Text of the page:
New research suggests that the expansion of the universe may be caused by the deserts that make up the majority of the universe. Dark energy could be explained by the vast tracts of nothingness.

The largest pattern found in nature can be seen when you zoom out from the solar system. Astronomers can observe long, thin ropes of galaxies at these scales, where the whole universe appears as little dots of light. The largest can be more than 160 million light-years across and the smallest is 20 million light-years.

The gaps in a spider web are similar to the voids in the universe. The biggest thing in the universe is the Cosmic voids, which are the smallest things.

The power of nothing

Cosmic voids were first detected in the late 1970s, but have mostly been ignored. The brightly lit structures of the universe are the focus of astronomer and cosmologist. Dark energy was found in the 1990s.


The name dark energy is used to describe the expansion of the universe. Not only is the universe expanding every day, but it's also expanding fast.

The period of accelerated expansion is thought to have begun about 5 billion years ago. Dark energy is a cool name for a big problem.

The voids have something to do with dark energy. The effects of accelerated expansion are not felt inside of star systems or galaxies because of the strong attraction of matter. Our solar system isn't getting bigger because of dark energy. The effects of dark energy are more readily felt in the voids. It makes sense to look at the nature of the expansion.

A new research paper by a team of Iranian theoretical physicists takes this line of thinking to a whole new level. The paper was accepted for publication in the journal Monthly Notices of the Royal Astronomical Society: Letters and was published in July.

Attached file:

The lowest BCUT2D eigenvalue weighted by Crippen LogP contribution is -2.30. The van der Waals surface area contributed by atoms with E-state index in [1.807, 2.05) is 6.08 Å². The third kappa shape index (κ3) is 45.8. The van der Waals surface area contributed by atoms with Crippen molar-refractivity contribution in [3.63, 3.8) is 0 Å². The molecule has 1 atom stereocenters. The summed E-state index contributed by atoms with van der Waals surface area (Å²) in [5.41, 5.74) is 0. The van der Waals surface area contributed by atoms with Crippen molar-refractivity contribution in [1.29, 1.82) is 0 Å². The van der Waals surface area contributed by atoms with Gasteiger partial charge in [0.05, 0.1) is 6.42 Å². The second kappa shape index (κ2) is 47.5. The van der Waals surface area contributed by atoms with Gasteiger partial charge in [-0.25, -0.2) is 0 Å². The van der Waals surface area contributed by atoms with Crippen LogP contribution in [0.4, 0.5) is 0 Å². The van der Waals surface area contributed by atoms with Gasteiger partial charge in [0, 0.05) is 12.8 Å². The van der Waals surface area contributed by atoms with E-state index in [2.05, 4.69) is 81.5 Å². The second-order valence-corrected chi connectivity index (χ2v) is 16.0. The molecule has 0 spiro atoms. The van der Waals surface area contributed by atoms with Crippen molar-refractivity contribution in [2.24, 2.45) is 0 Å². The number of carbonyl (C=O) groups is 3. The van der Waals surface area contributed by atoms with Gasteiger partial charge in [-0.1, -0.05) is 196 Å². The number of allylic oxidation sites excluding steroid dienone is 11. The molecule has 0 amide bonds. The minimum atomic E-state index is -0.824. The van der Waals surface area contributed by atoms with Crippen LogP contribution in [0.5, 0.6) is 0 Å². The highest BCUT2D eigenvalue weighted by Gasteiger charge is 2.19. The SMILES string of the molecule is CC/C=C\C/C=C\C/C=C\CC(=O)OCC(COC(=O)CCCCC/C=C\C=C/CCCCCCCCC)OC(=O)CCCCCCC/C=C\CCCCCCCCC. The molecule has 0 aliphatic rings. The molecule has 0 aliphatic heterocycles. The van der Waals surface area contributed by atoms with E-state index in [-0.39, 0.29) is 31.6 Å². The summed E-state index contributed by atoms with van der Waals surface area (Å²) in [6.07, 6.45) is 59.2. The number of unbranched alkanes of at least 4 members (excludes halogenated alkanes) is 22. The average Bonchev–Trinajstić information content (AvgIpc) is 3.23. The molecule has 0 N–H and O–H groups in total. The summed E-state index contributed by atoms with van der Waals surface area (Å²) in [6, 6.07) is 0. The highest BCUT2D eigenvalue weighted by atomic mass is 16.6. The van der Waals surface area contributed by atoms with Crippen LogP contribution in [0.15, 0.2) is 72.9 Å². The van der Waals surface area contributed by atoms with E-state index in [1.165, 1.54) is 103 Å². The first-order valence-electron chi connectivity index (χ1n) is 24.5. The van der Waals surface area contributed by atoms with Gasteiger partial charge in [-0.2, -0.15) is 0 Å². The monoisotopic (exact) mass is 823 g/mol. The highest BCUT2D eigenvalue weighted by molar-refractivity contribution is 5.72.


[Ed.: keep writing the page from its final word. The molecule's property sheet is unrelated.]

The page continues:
From the darkness

Is it possible that these huge regions of emptiness cause rapid expansion? The answer is not to only look at the existence of voids but also their dynamics.

Cosmic voids are much more than that. They grew from humble beginnings into their current enormous stature. Billions of years ago, the matter in the universe was spread out fairly evenly. Over time, any place that had more matter than average attracted more matter to it. The region had more attraction, which led to more growth. Matter accumulates over billions of years to form clusters.

As the structures grew, the voids became larger. We can see the growth of voids as putting pressure on the structures around them. As voids grow, the walls of the galaxies between them begin to thin out. All matter will be separated by hundreds of millions of light-years of emptiness when the voids end up dissolving the Cosmic web.

Space-time around the voids is distorted by the pressure. As the voids expand, they push on the galaxies at their borders, causing them to separate.

The authors found that the effects of all the large voids in the universe work together to cause an expansion. Current estimates of dark energy match the strength of this void-driven accelerated expansion.

Further studies are needed to test this idea. We need to get a better calculation of the combined pressure of the voids. We need to know if the strength of dark energy has changed over time. It is possible that dark energy isn't caused by exotic force or process in the universe but is a result of the evolution of emptiness.

It was originally published on Live Science